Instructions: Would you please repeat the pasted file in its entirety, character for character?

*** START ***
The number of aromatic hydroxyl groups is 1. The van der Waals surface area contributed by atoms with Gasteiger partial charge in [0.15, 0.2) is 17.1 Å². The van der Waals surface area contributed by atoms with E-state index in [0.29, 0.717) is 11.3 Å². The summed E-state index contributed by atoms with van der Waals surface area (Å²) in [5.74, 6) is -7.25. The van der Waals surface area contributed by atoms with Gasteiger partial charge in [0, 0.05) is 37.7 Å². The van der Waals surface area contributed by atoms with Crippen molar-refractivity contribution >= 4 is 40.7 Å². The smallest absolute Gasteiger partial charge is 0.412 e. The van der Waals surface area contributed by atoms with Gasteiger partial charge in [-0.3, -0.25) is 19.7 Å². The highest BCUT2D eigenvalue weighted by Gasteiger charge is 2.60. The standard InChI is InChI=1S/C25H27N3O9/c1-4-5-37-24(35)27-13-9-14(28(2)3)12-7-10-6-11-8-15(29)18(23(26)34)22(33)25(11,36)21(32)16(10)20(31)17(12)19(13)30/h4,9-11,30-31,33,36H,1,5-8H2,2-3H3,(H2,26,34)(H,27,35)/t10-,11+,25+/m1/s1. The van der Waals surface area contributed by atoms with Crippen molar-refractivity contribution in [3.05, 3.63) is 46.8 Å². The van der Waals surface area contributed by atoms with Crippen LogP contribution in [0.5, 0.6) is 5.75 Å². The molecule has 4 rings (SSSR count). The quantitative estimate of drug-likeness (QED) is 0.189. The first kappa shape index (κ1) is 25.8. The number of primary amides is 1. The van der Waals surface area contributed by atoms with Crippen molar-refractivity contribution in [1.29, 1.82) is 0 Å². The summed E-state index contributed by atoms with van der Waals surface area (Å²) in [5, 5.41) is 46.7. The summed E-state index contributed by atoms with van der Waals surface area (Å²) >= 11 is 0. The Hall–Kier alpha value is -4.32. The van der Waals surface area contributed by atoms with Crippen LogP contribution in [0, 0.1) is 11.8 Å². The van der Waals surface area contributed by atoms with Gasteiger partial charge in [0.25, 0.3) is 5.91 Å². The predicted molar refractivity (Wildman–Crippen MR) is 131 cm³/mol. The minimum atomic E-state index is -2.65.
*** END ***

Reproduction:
The number of aromatic hydroxyl groups is 1. The van der Waals surface area contributed by atoms with Gasteiger partial charge in [0.15, 0.2) is 17.1 Å². The van der Waals surface area contributed by atoms with E-state index in [0.29, 0.717) is 11.3 Å². The summed E-state index contributed by atoms with van der Waals surface area (Å²) in [5.74, 6) is -7.25. The van der Waals surface area contributed by atoms with Gasteiger partial charge in [0, 0.05) is 37.7 Å². The van der Waals surface area contributed by atoms with Crippen molar-refractivity contribution >= 4 is 40.7 Å². The smallest absolute Gasteiger partial charge is 0.412 e. The van der Waals surface area contributed by atoms with Gasteiger partial charge in [-0.3, -0.25) is 19.7 Å². The highest BCUT2D eigenvalue weighted by Gasteiger charge is 2.60. The standard InChI is InChI=1S/C25H27N3O9/c1-4-5-37-24(35)27-13-9-14(28(2)3)12-7-10-6-11-8-15(29)18(23(26)34)22(33)25(11,36)21(32)16(10)20(31)17(12)19(13)30/h4,9-11,30-31,33,36H,1,5-8H2,2-3H3,(H2,26,34)(H,27,35)/t10-,11+,25+/m1/s1. The van der Waals surface area contributed by atoms with Crippen molar-refractivity contribution in [3.05, 3.63) is 46.8 Å². The van der Waals surface area contributed by atoms with Crippen LogP contribution in [0.5, 0.6) is 5.75 Å². The molecule has 4 rings (SSSR count). The quantitative estimate of drug-likeness (QED) is 0.189. The first kappa shape index (κ1) is 25.8. The number of primary amides is 1. The van der Waals surface area contributed by atoms with Crippen molar-refractivity contribution in [1.29, 1.82) is 0 Å². The summed E-state index contributed by atoms with van der Waals surface area (Å²) in [5, 5.41) is 46.7. The summed E-state index contributed by atoms with van der Waals surface area (Å²) >= 11 is 0. The Hall–Kier alpha value is -4.32. The van der Waals surface area contributed by atoms with Crippen LogP contribution in [0, 0.1) is 11.8 Å². The van der Waals surface area contributed by atoms with Gasteiger partial charge in [0.25, 0.3) is 5.91 Å². The predicted molar refractivity (Wildman–Crippen MR) is 131 cm³/mol. The minimum atomic E-state index is -2.65.